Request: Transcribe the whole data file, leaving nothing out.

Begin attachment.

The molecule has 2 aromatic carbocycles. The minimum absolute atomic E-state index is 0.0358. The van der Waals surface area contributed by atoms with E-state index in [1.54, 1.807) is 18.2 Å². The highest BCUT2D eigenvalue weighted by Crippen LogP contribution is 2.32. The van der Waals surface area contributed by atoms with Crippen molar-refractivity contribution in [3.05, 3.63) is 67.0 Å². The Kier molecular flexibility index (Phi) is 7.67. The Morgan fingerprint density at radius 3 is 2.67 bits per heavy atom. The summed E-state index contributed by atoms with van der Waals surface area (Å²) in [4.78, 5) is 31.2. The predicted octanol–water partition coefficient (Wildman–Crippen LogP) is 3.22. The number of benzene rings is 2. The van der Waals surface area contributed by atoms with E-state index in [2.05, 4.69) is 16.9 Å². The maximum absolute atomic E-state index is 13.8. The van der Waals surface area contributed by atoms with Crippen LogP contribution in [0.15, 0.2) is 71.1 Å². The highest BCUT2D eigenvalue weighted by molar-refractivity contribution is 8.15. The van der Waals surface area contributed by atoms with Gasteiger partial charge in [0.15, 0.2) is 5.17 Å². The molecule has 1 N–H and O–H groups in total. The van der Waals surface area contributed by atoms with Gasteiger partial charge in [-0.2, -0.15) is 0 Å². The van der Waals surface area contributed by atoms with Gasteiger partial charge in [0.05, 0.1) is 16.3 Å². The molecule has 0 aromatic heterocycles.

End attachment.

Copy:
The molecule has 2 aromatic carbocycles. The minimum absolute atomic E-state index is 0.0358. The van der Waals surface area contributed by atoms with E-state index in [1.54, 1.807) is 18.2 Å². The highest BCUT2D eigenvalue weighted by Crippen LogP contribution is 2.32. The van der Waals surface area contributed by atoms with Crippen molar-refractivity contribution in [3.05, 3.63) is 67.0 Å². The Kier molecular flexibility index (Phi) is 7.67. The Morgan fingerprint density at radius 3 is 2.67 bits per heavy atom. The summed E-state index contributed by atoms with van der Waals surface area (Å²) in [4.78, 5) is 31.2. The predicted octanol–water partition coefficient (Wildman–Crippen LogP) is 3.22. The number of benzene rings is 2. The van der Waals surface area contributed by atoms with E-state index in [2.05, 4.69) is 16.9 Å². The maximum absolute atomic E-state index is 13.8. The van der Waals surface area contributed by atoms with Crippen LogP contribution in [0.15, 0.2) is 71.1 Å². The highest BCUT2D eigenvalue weighted by molar-refractivity contribution is 8.15. The van der Waals surface area contributed by atoms with Gasteiger partial charge in [0.15, 0.2) is 5.17 Å². The molecule has 1 N–H and O–H groups in total. The van der Waals surface area contributed by atoms with Gasteiger partial charge in [-0.2, -0.15) is 0 Å². The van der Waals surface area contributed by atoms with Gasteiger partial charge in [0.05, 0.1) is 16.3 Å². The molecule has 0 aromatic heterocycles.